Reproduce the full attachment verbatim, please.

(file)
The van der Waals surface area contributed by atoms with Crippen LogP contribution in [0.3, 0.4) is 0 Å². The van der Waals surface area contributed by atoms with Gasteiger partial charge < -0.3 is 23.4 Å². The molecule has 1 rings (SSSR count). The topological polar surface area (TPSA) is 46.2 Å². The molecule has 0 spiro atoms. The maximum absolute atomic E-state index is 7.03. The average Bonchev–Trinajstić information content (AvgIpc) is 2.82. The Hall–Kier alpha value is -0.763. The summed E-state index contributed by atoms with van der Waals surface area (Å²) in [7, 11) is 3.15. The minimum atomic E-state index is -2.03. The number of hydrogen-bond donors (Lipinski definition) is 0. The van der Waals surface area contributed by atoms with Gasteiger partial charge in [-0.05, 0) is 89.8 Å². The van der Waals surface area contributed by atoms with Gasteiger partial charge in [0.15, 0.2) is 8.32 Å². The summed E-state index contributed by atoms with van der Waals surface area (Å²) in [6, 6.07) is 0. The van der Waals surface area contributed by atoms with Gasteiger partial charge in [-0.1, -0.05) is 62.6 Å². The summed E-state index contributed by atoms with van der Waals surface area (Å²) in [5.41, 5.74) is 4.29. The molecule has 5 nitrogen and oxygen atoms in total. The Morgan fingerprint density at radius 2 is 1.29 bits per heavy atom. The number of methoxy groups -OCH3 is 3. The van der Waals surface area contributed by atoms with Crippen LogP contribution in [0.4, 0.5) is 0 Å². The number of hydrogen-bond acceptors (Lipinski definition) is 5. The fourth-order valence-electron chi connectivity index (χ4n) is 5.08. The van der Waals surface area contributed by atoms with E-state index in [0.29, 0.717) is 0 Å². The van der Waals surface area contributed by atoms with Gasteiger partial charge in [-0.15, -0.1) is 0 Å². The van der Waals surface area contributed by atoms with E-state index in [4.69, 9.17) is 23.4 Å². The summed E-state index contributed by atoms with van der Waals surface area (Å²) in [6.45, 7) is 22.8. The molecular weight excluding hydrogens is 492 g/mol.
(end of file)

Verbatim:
The van der Waals surface area contributed by atoms with Crippen LogP contribution in [0.3, 0.4) is 0 Å². The van der Waals surface area contributed by atoms with Gasteiger partial charge < -0.3 is 23.4 Å². The molecule has 1 rings (SSSR count). The topological polar surface area (TPSA) is 46.2 Å². The molecule has 0 spiro atoms. The maximum absolute atomic E-state index is 7.03. The average Bonchev–Trinajstić information content (AvgIpc) is 2.82. The Hall–Kier alpha value is -0.763. The summed E-state index contributed by atoms with van der Waals surface area (Å²) in [7, 11) is 3.15. The minimum atomic E-state index is -2.03. The number of hydrogen-bond donors (Lipinski definition) is 0. The van der Waals surface area contributed by atoms with Gasteiger partial charge in [-0.05, 0) is 89.8 Å². The van der Waals surface area contributed by atoms with Gasteiger partial charge in [0.15, 0.2) is 8.32 Å². The summed E-state index contributed by atoms with van der Waals surface area (Å²) in [6, 6.07) is 0. The van der Waals surface area contributed by atoms with Gasteiger partial charge in [-0.1, -0.05) is 62.6 Å². The summed E-state index contributed by atoms with van der Waals surface area (Å²) in [5.41, 5.74) is 4.29. The molecule has 5 nitrogen and oxygen atoms in total. The Morgan fingerprint density at radius 2 is 1.29 bits per heavy atom. The number of methoxy groups -OCH3 is 3. The van der Waals surface area contributed by atoms with Crippen LogP contribution in [0.4, 0.5) is 0 Å². The number of hydrogen-bond acceptors (Lipinski definition) is 5. The fourth-order valence-electron chi connectivity index (χ4n) is 5.08. The van der Waals surface area contributed by atoms with E-state index in [0.29, 0.717) is 0 Å². The van der Waals surface area contributed by atoms with Gasteiger partial charge in [-0.15, -0.1) is 0 Å². The van der Waals surface area contributed by atoms with E-state index in [4.69, 9.17) is 23.4 Å². The summed E-state index contributed by atoms with van der Waals surface area (Å²) in [6.45, 7) is 22.8. The molecular weight excluding hydrogens is 492 g/mol.